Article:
Full 2011 Hyundai Sonata Review
What's New for 2011
For 2011, the Hyundai Sonata is completely redesigned.
Big rock bands tend to have famous influences. Coldplay's early music was inspired by U2's, for instance, and Madonna's long career has no doubt provided inspiration for Lady Gaga. It's the same song and dance on the world's automotive stage. Could there be any denying that the previous Hyundai Sonata was inspired by the Camry and Accord? But the 2011 Hyundai Sonata, like a maturing great band that comes into its own, has become worthy of headliner status in the family-sedan arena.
Engine choices for the new Sonata include a 2.4-liter inline-4 or a 2.0-liter turbocharged variant. The base engine is really all most buyers will ever need, as it makes a robust 198 horsepower (200 in the SE trim) and returns a thrifty 26 mpg combined when matched to a six-speed automatic. In addition to delivering both brisk performance and high fuel mileage, this drivetrain exhibits a refined demeanor. The turbo ramps up performance with 274 hp and amazingly returns nearly identical combined fuel economy.
All of this is even more impressive when you consider that the Sonata is one of just two cars in its segment (the Accord is the other) roomy enough to be deemed a "large" sedan by the EPA. The 2011 Sonata also boasts improvements in driving dynamics to give it a tauter, more composed feel, though it's not quite up to the sport sedan bar of the Ford Fusion Sport, Nissan Altima and Mazda 6. The SE trim's sport-tuned suspension helps the Sonata inch up closer to that bar, but in the process, the ride gets a little too rough.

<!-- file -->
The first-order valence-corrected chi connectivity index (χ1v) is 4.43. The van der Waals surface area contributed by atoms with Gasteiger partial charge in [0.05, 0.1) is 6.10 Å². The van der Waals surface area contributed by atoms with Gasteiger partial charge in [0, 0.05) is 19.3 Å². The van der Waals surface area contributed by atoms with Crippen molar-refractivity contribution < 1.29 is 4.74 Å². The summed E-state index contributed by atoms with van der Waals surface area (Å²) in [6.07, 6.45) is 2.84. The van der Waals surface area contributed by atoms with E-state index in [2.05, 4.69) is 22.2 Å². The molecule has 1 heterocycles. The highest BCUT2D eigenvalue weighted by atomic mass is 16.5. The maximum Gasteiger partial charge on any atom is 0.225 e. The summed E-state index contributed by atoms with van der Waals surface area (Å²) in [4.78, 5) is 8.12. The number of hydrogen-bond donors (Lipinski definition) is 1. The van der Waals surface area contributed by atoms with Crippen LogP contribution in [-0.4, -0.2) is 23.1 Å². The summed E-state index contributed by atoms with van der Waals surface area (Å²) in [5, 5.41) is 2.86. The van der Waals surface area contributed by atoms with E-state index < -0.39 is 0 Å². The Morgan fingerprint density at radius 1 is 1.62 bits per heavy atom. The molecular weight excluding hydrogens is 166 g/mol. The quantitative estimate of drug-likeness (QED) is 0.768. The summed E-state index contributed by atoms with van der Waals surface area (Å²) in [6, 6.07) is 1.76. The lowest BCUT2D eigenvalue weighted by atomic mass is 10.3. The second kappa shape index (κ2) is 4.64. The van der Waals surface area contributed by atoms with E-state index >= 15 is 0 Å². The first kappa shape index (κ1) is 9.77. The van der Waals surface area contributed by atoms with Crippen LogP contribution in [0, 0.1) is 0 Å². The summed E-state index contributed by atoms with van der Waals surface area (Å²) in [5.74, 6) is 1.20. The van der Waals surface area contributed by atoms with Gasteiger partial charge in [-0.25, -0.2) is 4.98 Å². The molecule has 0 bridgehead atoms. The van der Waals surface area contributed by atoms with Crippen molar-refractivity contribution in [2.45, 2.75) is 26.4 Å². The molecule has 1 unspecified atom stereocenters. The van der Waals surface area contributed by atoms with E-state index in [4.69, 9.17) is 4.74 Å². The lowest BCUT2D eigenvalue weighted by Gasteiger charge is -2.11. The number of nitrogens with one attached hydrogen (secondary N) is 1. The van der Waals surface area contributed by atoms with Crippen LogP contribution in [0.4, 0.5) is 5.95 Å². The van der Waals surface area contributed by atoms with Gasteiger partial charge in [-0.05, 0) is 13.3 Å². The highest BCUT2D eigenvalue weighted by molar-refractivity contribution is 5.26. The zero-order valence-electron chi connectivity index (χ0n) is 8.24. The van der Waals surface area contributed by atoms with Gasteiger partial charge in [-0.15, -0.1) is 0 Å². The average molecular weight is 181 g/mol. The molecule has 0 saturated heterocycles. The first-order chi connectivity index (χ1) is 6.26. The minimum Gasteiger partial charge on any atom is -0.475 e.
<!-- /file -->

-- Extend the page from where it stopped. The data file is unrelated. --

Of course, being a Hyundai, the Sonata brings along a strong value proposition. Despite the fact that its starting price can be a couple thousand dollars cheaper than its rivals' MSRPs, the base Sonata GLS offers a number of features as standard -- such as satellite radio, iPod connectivity and Bluetooth with phonebook download -- that are optional or not even available on its peers. The top-of-the-line Sonata Limited, meanwhile, comes standard with everything except navigation.